World's cheapest UW -or- pedal thread thread

Hello All:

Kudos to everyone that contributes to this forum, there is a ton of information to be had.

I have been trying to make the world’s cheapest ultimate wheel, namely using a throwaway 24 inch rim and tire, some plywood, screws I have on hand, etc. With this in mind I took a 9/16 pedal to the hardware store to try and find a bolt that would fit it (at least the pedal that threads the standard way) but no joy.

Can someone enlighten me on the thread size of these pedals? They are the Union ATB from

Also, I have always thought that pedals on the right and left sides were threaded differently so that if the bearings freeze or become stiff, the pedal would not unscrew itself (at least not riding forward). But looking at these pedals, the right side screws in clockwise, and the left counterclockwise. It seems like a frozen bearing would then cause you to be unscrewing the pedal as you rode forward. Are there other forces at work here, or am I just looking at things the wrong way around?

Thanks all.

Go to your local bike shop (one that fixes bikes) and they will have a large box full of old cranksets with worn teeth and knackered tapers. I’m sure they will happily give you some. Make sure you get steel ones and a left and a right. Just hacksaw off the arm and weld the threaded bit to some plate.

If you can’t track some down then the thread size 9/16" x 20 for MTB pedals and 1/2" x 20 for BMX. It is a pretty uncommon size (except in cycling) so the first plan is best.

The pedals are threaded so they don’t unscrew during normal riding. It is opposite way that logic says it should be but it is right.

I know what you mean about it being non-obvious. I recently saw what happens when you put the wheel (and thus the pedals) on backwards though. I rode a total of about 2 blocks before the pedal started to wiggle and I had to walk home to get my tools. (That’s what I get for having a machine shop work on my unicycle.) Even though it may be couter-intuitive, it really is right.

Used cranks and riding backwards

Thanks for the input so far. I was thinking about trying to find some used cranks, since the price would fit in with my goal of building it cheap.

I was reading an older thread where someone was riding their UW with the pedals on the wrong sides and they came loose immediately. I am wondering, since we can ride backwards (unlike a b*ke) aren’t we always in some danger of having the cranks come loose? Or would we have to ride for a mile or two (backwards) for that to happen?

Has anyone had cranks come loose while riding forwards? When I got my giraffe back from my brother a couple of months ago the pedals were both loose, and I don’t think he was riding backwards. Maybe the seat got turned around, I should check.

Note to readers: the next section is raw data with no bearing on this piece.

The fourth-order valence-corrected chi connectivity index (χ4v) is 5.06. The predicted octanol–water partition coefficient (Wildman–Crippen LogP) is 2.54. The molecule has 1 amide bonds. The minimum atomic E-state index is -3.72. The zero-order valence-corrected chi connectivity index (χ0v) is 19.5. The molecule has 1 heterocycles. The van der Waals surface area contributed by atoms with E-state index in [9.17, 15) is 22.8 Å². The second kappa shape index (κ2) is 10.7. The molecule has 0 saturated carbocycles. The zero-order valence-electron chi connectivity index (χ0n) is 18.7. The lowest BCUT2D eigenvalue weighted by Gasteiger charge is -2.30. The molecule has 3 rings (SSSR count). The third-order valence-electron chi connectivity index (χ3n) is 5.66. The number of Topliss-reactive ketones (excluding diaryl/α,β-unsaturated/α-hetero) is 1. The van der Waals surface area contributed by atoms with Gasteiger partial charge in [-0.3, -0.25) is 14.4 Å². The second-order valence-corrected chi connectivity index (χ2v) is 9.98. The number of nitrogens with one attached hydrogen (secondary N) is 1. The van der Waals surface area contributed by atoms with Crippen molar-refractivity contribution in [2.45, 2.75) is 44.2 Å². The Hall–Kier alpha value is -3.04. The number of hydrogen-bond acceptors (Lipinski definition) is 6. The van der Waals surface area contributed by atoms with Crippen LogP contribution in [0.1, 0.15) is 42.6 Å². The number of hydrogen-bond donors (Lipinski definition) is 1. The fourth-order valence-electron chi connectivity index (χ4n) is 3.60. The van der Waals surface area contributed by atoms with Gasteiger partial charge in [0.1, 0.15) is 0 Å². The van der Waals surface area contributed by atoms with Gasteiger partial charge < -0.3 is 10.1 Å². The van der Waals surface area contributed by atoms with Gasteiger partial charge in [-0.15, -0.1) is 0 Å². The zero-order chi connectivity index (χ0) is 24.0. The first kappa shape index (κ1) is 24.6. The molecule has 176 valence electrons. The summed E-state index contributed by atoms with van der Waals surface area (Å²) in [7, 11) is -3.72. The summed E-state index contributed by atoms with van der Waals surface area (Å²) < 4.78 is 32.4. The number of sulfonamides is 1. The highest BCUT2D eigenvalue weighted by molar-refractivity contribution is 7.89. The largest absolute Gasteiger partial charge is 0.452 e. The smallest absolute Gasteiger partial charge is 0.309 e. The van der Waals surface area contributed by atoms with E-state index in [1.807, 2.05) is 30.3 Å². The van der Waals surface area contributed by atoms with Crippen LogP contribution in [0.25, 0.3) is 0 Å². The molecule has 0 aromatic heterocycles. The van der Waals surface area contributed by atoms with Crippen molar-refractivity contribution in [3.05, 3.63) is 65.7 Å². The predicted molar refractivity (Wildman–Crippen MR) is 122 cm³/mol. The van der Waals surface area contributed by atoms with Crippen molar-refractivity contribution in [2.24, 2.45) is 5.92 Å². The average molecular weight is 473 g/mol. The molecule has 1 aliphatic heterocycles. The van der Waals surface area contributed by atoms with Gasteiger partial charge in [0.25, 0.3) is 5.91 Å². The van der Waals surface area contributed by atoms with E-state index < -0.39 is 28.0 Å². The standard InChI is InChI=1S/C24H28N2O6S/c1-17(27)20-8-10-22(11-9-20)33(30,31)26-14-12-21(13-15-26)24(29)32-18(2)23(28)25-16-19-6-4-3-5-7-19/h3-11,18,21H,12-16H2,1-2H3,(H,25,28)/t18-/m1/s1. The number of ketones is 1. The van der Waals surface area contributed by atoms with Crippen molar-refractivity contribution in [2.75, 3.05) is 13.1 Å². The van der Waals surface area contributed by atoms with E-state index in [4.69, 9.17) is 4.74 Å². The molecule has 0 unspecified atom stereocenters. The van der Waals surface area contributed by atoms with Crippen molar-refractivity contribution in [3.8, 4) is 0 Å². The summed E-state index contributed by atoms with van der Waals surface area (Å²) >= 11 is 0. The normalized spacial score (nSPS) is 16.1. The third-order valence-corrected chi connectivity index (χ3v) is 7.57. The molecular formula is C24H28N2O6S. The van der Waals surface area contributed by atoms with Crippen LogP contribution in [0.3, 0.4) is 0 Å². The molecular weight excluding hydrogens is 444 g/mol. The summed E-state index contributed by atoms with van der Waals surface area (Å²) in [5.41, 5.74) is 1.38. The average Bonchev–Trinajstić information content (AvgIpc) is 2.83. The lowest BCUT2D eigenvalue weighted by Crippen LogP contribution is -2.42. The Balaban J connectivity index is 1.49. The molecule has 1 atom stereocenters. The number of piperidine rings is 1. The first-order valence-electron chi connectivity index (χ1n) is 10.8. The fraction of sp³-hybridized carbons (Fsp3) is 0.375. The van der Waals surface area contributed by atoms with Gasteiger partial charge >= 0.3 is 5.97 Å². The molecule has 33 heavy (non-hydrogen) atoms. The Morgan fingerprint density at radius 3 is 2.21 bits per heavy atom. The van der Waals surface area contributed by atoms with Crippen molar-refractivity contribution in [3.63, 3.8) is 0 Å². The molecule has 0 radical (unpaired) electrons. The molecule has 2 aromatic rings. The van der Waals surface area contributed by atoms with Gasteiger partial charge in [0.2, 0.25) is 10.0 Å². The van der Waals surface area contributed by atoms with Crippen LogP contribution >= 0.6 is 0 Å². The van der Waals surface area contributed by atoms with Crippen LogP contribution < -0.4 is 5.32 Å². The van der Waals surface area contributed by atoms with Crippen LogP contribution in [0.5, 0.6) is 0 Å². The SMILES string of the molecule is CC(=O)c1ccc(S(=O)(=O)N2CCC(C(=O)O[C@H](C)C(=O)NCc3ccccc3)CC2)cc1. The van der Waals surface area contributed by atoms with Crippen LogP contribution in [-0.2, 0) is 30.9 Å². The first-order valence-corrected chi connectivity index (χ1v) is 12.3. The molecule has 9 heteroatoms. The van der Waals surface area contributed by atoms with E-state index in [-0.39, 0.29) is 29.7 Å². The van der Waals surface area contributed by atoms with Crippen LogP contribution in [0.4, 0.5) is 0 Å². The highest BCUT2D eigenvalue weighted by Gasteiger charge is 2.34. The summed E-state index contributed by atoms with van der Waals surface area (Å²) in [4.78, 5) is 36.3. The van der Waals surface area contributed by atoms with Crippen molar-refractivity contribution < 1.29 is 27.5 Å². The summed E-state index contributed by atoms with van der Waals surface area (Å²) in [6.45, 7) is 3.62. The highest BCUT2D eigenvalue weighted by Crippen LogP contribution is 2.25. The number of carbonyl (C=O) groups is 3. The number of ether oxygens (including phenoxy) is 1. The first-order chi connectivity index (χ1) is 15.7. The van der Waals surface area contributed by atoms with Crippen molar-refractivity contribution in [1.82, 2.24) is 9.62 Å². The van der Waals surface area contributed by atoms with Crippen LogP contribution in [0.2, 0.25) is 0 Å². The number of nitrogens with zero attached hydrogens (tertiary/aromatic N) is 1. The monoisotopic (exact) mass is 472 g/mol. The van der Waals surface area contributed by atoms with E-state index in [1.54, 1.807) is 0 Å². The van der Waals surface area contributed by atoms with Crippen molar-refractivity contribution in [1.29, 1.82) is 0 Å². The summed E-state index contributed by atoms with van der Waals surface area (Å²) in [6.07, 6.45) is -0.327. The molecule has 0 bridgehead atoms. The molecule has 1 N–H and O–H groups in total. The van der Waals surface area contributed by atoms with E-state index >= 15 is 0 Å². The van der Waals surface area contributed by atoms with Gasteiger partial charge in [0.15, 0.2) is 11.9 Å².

Phil (still confused as to why)

Re: World’s cheapest UW -or- pedal thread thread

On Thu, 16 Oct 2003 19:28:58 -0500, schroder
<> wrote:

>Phil (still confused as to why)

See <> under ‘Pedal’.

Klaas Bil - Newsgroup Addict

Grizzly bear droppings have bells in them and smell like pepper spray. - UniBrier

Precession and pedals

Thanks Klaas Bil, I found this web site also in my search for the answer.

For those who haven’t looked, the answer given is that the pedals unscrew due to precession, not friction from the bearings. Precession is the effect you see when you hold one end of the axle of a bicycle tire and give it a spin. Rather than falling, the tire rotates slowly around a vertical axis.

Another example of precession is from WWII, when pilots discovered that they could turn and dive more quickly in one direction than the other. This was due to the angular momentum of their propeller.

Precession is a cross product of a moment and angular momentum (warning, vector algebra in use!). I suppose since the pedal bends downward a bit all the time then it is not always pointing in the same direction as it goes around (from the point of view of the tire), so there could be some cross product involved.

I have come to the conclusion that the real cause has to do with the threads being in alternating compression and tension, compression and tension, constantly as we pedal. The bike page above was good to point out that the left-threaded solution was done to solve a real problem, namely that left pedals were coming loose, which is also the experience of people on the list.

Sorry for the physics lesson, just my nature.


and for those not in the know cross product is a measure of perpendicularity, and is found by multiplying the magnitudes (or lengths) of both vectors and then multiplying by the sine of the angle where the vectors intersect